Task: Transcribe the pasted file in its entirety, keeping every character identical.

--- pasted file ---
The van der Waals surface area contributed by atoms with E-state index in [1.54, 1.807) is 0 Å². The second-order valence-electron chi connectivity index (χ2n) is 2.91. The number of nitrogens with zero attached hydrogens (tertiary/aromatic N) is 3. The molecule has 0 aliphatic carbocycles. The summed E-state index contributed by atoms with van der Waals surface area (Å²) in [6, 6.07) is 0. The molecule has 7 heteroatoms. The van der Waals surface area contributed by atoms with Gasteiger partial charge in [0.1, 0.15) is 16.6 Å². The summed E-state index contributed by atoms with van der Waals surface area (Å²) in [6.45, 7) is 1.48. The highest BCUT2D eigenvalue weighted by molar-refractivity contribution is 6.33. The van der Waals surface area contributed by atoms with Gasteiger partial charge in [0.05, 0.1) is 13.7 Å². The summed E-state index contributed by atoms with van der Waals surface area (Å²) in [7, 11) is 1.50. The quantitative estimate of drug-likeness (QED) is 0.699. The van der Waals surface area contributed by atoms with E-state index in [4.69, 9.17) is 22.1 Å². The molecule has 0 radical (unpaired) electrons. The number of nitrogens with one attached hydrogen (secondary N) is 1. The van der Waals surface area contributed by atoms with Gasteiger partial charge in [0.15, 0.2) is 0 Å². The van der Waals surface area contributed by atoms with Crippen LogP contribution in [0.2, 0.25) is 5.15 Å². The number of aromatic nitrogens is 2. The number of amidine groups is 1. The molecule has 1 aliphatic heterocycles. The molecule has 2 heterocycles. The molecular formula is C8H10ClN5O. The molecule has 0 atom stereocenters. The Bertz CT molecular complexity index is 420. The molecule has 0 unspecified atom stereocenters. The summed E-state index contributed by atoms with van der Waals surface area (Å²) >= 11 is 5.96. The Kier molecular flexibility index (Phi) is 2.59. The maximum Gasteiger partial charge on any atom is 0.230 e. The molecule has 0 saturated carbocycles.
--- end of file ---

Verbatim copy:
The van der Waals surface area contributed by atoms with E-state index in [1.54, 1.807) is 0 Å². The second-order valence-electron chi connectivity index (χ2n) is 2.91. The number of nitrogens with zero attached hydrogens (tertiary/aromatic N) is 3. The molecule has 0 aliphatic carbocycles. The summed E-state index contributed by atoms with van der Waals surface area (Å²) in [6, 6.07) is 0. The molecule has 7 heteroatoms. The van der Waals surface area contributed by atoms with Gasteiger partial charge in [0.1, 0.15) is 16.6 Å². The summed E-state index contributed by atoms with van der Waals surface area (Å²) in [6.45, 7) is 1.48. The highest BCUT2D eigenvalue weighted by molar-refractivity contribution is 6.33. The van der Waals surface area contributed by atoms with Gasteiger partial charge in [0.05, 0.1) is 13.7 Å². The summed E-state index contributed by atoms with van der Waals surface area (Å²) in [7, 11) is 1.50. The quantitative estimate of drug-likeness (QED) is 0.699. The van der Waals surface area contributed by atoms with E-state index in [4.69, 9.17) is 22.1 Å². The molecule has 0 radical (unpaired) electrons. The number of nitrogens with one attached hydrogen (secondary N) is 1. The van der Waals surface area contributed by atoms with Gasteiger partial charge in [0.15, 0.2) is 0 Å². The van der Waals surface area contributed by atoms with Crippen LogP contribution in [0.2, 0.25) is 5.15 Å². The number of aromatic nitrogens is 2. The number of amidine groups is 1. The molecule has 1 aliphatic heterocycles. The molecule has 2 heterocycles. The molecular formula is C8H10ClN5O. The molecule has 0 atom stereocenters. The Bertz CT molecular complexity index is 420. The molecule has 0 unspecified atom stereocenters. The summed E-state index contributed by atoms with van der Waals surface area (Å²) >= 11 is 5.96. The Kier molecular flexibility index (Phi) is 2.59. The maximum Gasteiger partial charge on any atom is 0.230 e. The molecule has 0 saturated carbocycles.